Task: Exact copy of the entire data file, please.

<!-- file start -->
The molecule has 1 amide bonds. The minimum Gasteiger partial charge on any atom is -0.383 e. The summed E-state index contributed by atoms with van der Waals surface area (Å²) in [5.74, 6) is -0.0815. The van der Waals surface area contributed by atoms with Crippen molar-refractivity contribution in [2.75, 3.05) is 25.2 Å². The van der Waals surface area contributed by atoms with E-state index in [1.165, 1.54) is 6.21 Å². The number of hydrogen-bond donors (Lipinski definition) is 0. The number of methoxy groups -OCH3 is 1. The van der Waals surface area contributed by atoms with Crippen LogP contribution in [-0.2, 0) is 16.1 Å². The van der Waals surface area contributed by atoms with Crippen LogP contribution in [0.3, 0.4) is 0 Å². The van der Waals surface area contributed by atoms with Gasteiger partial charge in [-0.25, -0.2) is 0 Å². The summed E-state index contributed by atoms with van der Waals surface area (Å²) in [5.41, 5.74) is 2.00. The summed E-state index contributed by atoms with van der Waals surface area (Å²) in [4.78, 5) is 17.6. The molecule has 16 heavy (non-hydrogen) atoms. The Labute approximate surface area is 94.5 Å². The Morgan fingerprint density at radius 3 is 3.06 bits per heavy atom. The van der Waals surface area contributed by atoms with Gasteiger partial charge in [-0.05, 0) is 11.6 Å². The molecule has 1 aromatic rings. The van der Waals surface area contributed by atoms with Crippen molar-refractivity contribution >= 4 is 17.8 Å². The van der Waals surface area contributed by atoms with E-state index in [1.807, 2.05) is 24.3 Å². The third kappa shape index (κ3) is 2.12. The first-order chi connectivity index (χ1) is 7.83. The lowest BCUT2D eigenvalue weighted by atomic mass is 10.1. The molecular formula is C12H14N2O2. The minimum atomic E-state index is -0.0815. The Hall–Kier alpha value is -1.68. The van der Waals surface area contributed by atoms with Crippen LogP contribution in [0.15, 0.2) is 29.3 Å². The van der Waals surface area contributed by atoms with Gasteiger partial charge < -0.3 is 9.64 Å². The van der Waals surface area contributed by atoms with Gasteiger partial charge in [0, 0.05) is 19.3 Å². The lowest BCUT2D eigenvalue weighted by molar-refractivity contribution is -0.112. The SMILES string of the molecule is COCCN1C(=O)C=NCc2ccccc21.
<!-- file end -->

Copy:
The molecule has 1 amide bonds. The minimum Gasteiger partial charge on any atom is -0.383 e. The summed E-state index contributed by atoms with van der Waals surface area (Å²) in [5.74, 6) is -0.0815. The van der Waals surface area contributed by atoms with Crippen molar-refractivity contribution in [2.75, 3.05) is 25.2 Å². The van der Waals surface area contributed by atoms with E-state index in [1.165, 1.54) is 6.21 Å². The number of hydrogen-bond donors (Lipinski definition) is 0. The number of methoxy groups -OCH3 is 1. The van der Waals surface area contributed by atoms with Crippen LogP contribution in [-0.2, 0) is 16.1 Å². The van der Waals surface area contributed by atoms with Crippen LogP contribution in [0.3, 0.4) is 0 Å². The van der Waals surface area contributed by atoms with Gasteiger partial charge in [-0.25, -0.2) is 0 Å². The summed E-state index contributed by atoms with van der Waals surface area (Å²) in [5.41, 5.74) is 2.00. The summed E-state index contributed by atoms with van der Waals surface area (Å²) in [4.78, 5) is 17.6. The molecule has 16 heavy (non-hydrogen) atoms. The Labute approximate surface area is 94.5 Å². The Morgan fingerprint density at radius 3 is 3.06 bits per heavy atom. The van der Waals surface area contributed by atoms with Gasteiger partial charge in [-0.05, 0) is 11.6 Å². The molecule has 1 aromatic rings. The van der Waals surface area contributed by atoms with Crippen molar-refractivity contribution >= 4 is 17.8 Å². The van der Waals surface area contributed by atoms with E-state index in [1.807, 2.05) is 24.3 Å². The third kappa shape index (κ3) is 2.12. The first-order chi connectivity index (χ1) is 7.83. The lowest BCUT2D eigenvalue weighted by atomic mass is 10.1. The molecular formula is C12H14N2O2. The minimum atomic E-state index is -0.0815. The Hall–Kier alpha value is -1.68. The van der Waals surface area contributed by atoms with Crippen LogP contribution in [0.15, 0.2) is 29.3 Å². The van der Waals surface area contributed by atoms with Gasteiger partial charge < -0.3 is 9.64 Å². The van der Waals surface area contributed by atoms with Gasteiger partial charge in [0, 0.05) is 19.3 Å². The lowest BCUT2D eigenvalue weighted by molar-refractivity contribution is -0.112. The SMILES string of the molecule is COCCN1C(=O)C=NCc2ccccc21.